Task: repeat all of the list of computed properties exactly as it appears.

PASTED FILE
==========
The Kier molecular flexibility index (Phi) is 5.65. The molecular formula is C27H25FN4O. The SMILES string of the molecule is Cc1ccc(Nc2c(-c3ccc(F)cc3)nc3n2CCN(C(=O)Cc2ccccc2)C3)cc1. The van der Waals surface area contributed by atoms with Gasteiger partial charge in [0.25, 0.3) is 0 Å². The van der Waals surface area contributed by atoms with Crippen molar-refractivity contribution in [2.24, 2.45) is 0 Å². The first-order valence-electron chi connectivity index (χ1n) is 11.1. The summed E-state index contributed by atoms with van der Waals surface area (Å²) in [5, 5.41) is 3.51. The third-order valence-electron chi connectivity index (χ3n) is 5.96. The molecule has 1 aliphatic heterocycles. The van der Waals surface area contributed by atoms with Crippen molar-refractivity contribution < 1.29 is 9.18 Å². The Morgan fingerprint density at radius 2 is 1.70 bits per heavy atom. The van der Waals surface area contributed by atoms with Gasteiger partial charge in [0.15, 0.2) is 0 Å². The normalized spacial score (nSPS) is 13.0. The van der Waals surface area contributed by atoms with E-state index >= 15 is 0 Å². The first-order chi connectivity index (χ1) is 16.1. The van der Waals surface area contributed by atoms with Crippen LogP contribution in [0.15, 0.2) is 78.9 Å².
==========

The Kier molecular flexibility index (Phi) is 5.65. The molecular formula is C27H25FN4O. The SMILES string of the molecule is Cc1ccc(Nc2c(-c3ccc(F)cc3)nc3n2CCN(C(=O)Cc2ccccc2)C3)cc1. The van der Waals surface area contributed by atoms with Gasteiger partial charge in [0.25, 0.3) is 0 Å². The van der Waals surface area contributed by atoms with Crippen molar-refractivity contribution in [2.24, 2.45) is 0 Å². The first-order valence-electron chi connectivity index (χ1n) is 11.1. The summed E-state index contributed by atoms with van der Waals surface area (Å²) in [5, 5.41) is 3.51. The third-order valence-electron chi connectivity index (χ3n) is 5.96. The molecule has 1 aliphatic heterocycles. The van der Waals surface area contributed by atoms with Crippen molar-refractivity contribution < 1.29 is 9.18 Å². The Morgan fingerprint density at radius 2 is 1.70 bits per heavy atom. The van der Waals surface area contributed by atoms with Gasteiger partial charge in [0.15, 0.2) is 0 Å². The normalized spacial score (nSPS) is 13.0. The van der Waals surface area contributed by atoms with E-state index >= 15 is 0 Å². The first-order chi connectivity index (χ1) is 16.1. The van der Waals surface area contributed by atoms with Crippen LogP contribution in [0.15, 0.2) is 78.9 Å².